Florida United Methodist Women Call Summit on Public Education
by YVETTE MOORE*
More than 60 lay and clergy leaders in Florida Conference examined challenges facing public-school students in their state during a statewide public-education summit convened by United Methodist Women. Participants strategized on how to improve public education in Florida.
Florida Conference’s Committee on Global Mission and Justice and Bishops’ Initiative on Children and Poverty collaborated with United Methodist Women to plan the “For Love of Florida’s Children” public-education summit.
“We convened the summit because of the great needs and vast challenges facing Florida’s children,” said Pam Davis, mission coordinator for social action for Florida Conference United Methodist Women. Ms. Davis, a National Board certified teacher, participated in the 2005 Public Education Summit of the Women’s Division of the United Methodist General Board of Global Ministries.
“With few exceptions, funding of most children’s services has not received a realistic rate increase in the last 12 years,” Ms. Davis said. “Funds allocated are not keeping up with Florida’s growing population.”
Summit planners hope to generate church action and advocacy on public education by replicating the summit in each of the conference’s nine districts in 2007, Ms. Davis said. Each district had at least six representatives at the event. These participants agreed to help facilitate similar actions in their districts.
The summit began with a welcome from conference United Methodist Women President Paulette Monroe, a devotional using The Prayer Calendar, and a meditation on 1 John 3:18 – Let us love not in word or speech, but in truth and action.
“The day was set up like a school day, which included a music-enrichment class, physical education, a current-events graffiti board, reading and a pop quiz,” Ms. Davis said.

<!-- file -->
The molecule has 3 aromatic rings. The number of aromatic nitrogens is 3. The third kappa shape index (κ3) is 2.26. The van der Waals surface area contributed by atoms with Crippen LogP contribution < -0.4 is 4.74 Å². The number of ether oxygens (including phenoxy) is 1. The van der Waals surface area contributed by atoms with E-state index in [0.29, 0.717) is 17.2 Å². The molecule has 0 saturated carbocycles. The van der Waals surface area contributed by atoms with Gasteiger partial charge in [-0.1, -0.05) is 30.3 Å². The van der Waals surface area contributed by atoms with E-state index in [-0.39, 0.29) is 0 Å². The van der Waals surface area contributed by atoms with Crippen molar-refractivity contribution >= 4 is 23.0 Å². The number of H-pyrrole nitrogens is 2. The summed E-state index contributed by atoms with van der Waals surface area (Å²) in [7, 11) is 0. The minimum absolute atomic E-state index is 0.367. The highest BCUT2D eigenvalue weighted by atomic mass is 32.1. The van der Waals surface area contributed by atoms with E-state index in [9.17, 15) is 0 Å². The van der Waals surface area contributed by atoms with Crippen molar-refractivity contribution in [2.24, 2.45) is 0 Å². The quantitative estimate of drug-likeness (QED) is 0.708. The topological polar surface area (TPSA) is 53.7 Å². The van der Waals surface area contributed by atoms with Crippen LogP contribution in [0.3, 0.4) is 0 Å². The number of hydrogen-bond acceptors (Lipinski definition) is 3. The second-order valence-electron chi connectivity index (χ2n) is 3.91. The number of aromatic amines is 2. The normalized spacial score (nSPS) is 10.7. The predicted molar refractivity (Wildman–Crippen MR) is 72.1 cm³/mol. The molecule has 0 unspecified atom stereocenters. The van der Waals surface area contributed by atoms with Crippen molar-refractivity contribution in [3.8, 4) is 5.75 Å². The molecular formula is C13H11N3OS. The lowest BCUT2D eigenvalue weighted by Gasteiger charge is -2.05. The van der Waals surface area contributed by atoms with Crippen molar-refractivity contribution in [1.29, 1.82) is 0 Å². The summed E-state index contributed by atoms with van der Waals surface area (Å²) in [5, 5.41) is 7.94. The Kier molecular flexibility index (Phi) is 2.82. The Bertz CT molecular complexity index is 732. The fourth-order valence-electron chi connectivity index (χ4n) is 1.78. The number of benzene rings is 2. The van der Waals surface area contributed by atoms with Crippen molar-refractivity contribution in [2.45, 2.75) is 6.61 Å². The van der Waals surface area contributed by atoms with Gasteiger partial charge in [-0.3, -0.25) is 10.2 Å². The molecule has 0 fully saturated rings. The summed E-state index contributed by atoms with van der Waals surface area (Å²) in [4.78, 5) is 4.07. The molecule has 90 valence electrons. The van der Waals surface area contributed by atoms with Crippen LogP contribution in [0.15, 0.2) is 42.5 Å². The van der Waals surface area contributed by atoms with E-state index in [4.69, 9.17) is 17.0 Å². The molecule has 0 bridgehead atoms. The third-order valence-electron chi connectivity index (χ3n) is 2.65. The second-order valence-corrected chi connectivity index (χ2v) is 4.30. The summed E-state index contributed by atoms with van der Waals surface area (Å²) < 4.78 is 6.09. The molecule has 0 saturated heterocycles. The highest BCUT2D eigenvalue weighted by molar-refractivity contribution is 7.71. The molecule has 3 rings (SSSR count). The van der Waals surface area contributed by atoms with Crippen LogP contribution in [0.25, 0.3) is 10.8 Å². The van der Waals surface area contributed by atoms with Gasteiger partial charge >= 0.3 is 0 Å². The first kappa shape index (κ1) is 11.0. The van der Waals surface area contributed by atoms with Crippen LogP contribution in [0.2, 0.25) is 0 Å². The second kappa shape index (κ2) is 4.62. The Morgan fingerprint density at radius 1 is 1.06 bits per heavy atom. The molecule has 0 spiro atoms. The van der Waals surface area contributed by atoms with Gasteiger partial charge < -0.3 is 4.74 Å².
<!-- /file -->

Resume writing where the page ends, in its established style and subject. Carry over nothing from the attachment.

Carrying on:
Keynote speaker Bishop Timothy Whitaker of the Florida Episcopal Area, served as principal for the day. Participants heard from a panel of speakers featuring the Rev. Lawrence Rankin of the conference Global Mission and Justice Committee and United Methodist Women members, including Ms. Davis; Eugenia Whitehead, a participant in the Women’s Division’s 2005 Public Education Summit; Mary Melvin, an educator and former director of the Women’s Division; and Judith Pierre-Okerson, an educator and former dean of the Florida Conference School of Christian Mission.
Other panelists included Andrea Pepper, a Palm Beach County school administrator; Ginny Roebuck, an elementary-school educator; Mary Jane Trimble, a retired high-school teacher; and Stephanie Thompson, a student at Bethune-Cookman College.
Issues addressed by the speakers included Florida’s graduation rates; the Florida Comprehensive Achievement Test, mandatory for graduation; and the impact of the No Child Left Behind federal law. Panelists also talked about how to mentor students and be effective advocates for them.
Participants shared insights with one another through a snowball fight – they wrote what they had learned on pieces of paper, balled them up and through them at other participants.
“We took our written exams, wadded then up and threw them like snowballs to friends,” Ms. Davis said. “We read them, shared what was written, then threw them to other people.”
Summit planners gathered data from participants regarding their ongoing mentoring and experiences in public education. They urged participants to bring their concerns about public education to the legislative advocacy day at the state capitol in Tallahasee this month.
*Yvette Moore is an executive secretary for communications with the Women’s Division of the United Methodist General Board of Global Ministries.